The Best Large Android Tablets (>10”) [August 2020]
We won’t lie—the state of Android tablets in 2020 is rockier than ever. While Android tablets are the best they’ve ever been, it seems manufacturers are slowly moving away from making tablets altogether, focusing instead on providing users with bigger, better phones. The app ecosystem for Android tablets never quite took off in the way some users might have hoped, and it seems the overall market for tablets—Android, iOS, or otherwise—has been dwindling. Sure, tablets are still purchased, especially in the sub-$300 of the market, but the rise of larger phones have taken over and slowed the need for a secondary device. Samsung’s Galaxy Note 10 Plus, Google’s Pixel 4 XL, and Apple’s iPhone 11 Pro Max are all bigger than ever before, making a tablet a harder sell to many consumers.
If you’re going to buy a tablet in 2020, you’ll want it to feature the biggest and brightest display, perfect for watching movies, TV shows, playing games, and doing anything else a tablet can do. These devices are big enough to feel like a different product from your phone, while also being smaller and more portable than your laptop. Whether you’re looking for something to browse the web, watch Netflix while lounging on the couch, or to read a magazine on the go, a tablet with a large display is the way to go.
But what should you look for in a large tablet? There are plenty of options all over the price range for 10″ tablets, but not all of them are worthy of your cash. Whether you’re looking for the best of the best, or something on the budget end of the market, we have suggestions for any user looking for a great large Android tablet.
Samsung is the last major manufacturer still making high-end Android tablets in 2020, so if you want a device that can go head to head with Apple’s iPad Pro, this is it. After taking a quick detour to release the mid-range Tab S5e in 2029, Samsung returned to the table with the Tab S6, the proper successor to their Tab S4 and the first tablet to really grab our attention in 2020. Taking design cues from the S5e, Samsung’s latest and greatest is a reminder that, while Android might not be the king of tablets, Samsung continues to give it their all.
With a large 10.5″ display on the front and a clean metal design, the Tab S6 shows Samsung’s design powers in full force. While the grey device looks great on its own, it’s the blue and red models that really shine here. The frame is impossibly thin, albeit with a small camera bump on the very back to allow for the dual camera module (with a primary 13MP sensor and a secondary 8MP sensor). No matter which color you pick, the device includes a matching S Pen for taking notes. The fingerprint sensor has been moved from the Tab S4 to sit beneath the screen, similar to what Samsung included on the Galaxy S10 this year.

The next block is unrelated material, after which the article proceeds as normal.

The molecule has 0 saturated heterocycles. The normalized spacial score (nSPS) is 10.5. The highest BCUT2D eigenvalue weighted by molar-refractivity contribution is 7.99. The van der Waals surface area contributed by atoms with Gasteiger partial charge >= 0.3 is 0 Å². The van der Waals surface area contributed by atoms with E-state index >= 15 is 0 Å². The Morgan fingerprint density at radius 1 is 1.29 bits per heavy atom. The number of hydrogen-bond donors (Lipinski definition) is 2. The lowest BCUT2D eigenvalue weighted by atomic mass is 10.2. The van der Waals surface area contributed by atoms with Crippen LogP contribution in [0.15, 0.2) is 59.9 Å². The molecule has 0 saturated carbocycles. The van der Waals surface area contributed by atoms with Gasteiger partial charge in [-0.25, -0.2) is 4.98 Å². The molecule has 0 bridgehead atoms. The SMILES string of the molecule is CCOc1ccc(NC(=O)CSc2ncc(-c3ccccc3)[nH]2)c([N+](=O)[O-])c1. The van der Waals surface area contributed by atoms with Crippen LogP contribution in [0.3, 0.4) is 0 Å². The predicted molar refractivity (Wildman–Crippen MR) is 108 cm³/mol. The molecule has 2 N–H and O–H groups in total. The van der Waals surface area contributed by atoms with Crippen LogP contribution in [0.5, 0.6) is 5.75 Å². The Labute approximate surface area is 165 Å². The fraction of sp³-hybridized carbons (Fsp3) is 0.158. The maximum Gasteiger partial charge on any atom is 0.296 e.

The whole tablet weighs in at less than a pound, which means you can hold this thing for hours without ever really feeling the weight of the device in your hands. Tablets have come a long way since the 1.5lb iPad first released in 2010, and it truly is remarkable how much tech is stuffed into something this thin and light.
Display and Sound
The display is a bit of a mixed bag. Quality-wise, it’s nearly perfect. An expansive, 10.5″ Super-AMOLED display makes the Tab S6 the perfect media consumption device, with a sharp resolution and HDR10+ certification. Our major complaint comes from the aspect ratio. Samsung has returned to 16:10 displays on their tablets after previously offering 4:3 models, and while it does help to make the Tab S6 perfect for catching up on the latest Marvel movie, it makes using the device in portrait mode just feel too tall. For a device that’s supposed to be built around productivity, it just feels like Samsung didn’t consider that spreadsheets and Word documents just look better on screens that hew closer to 4:3.
Thankfully, Samsung did consider how many reruns of The Office users would be watching on this device, so you’ll find four speakers centered around the Tab S6 for fantastic stereo audio. They sound about as good as anything else you’ll find in the tablet market today.
Specs and Software
Specs-wise, there’s no major surprises here. A Qualcomm Snapdragon 855, 6GB of RAM, a 7040 mAh batter, USB-C for charging, microSD card support for storage expansion, and of course, Android 9.0 Pie. It’s unclear when the Tab S6 will get Android 10, but with Samsung’s software tweaks on board, a lot of the stuff added to Android in the most recent version already have parallel Samsung versions in One UI. One of the biggest disappointments is the lack of a headphone jack, but with almost everyone else having left the port behind at this point, it’s not all too surprising. There are several software tweaks Samsung made for the Tab S6 that are exclusive to their tablet line including a version of their Dex mode that allows you to replicate a full desktop interface on the tablet. To use it, however, you’ll need a keyboard and mouse, and speaking of which…
In addition to the S Pen, Samsung also offers an optional “Book Cover Keyboard” accessory that starts at a whopping $179. Like Apple’s iPad Pro, it uses a POGO pin interface to connect while offering users a full 64 key layout complete with a touchpad. The keyboard cover essentially turns your tablet into a laptop, but unless you’re really going to be using it often, we suggest just getting the standard Book Cover for the Tab S6 and picking up a cheap Bluetooth keyboard on Amazon instead. Still, when compared to the keyboard offered with the Tab S4, it’s much improved. The keyboard is fully detachable, and the touchpad does help to make productivity tasks a whole lot easier.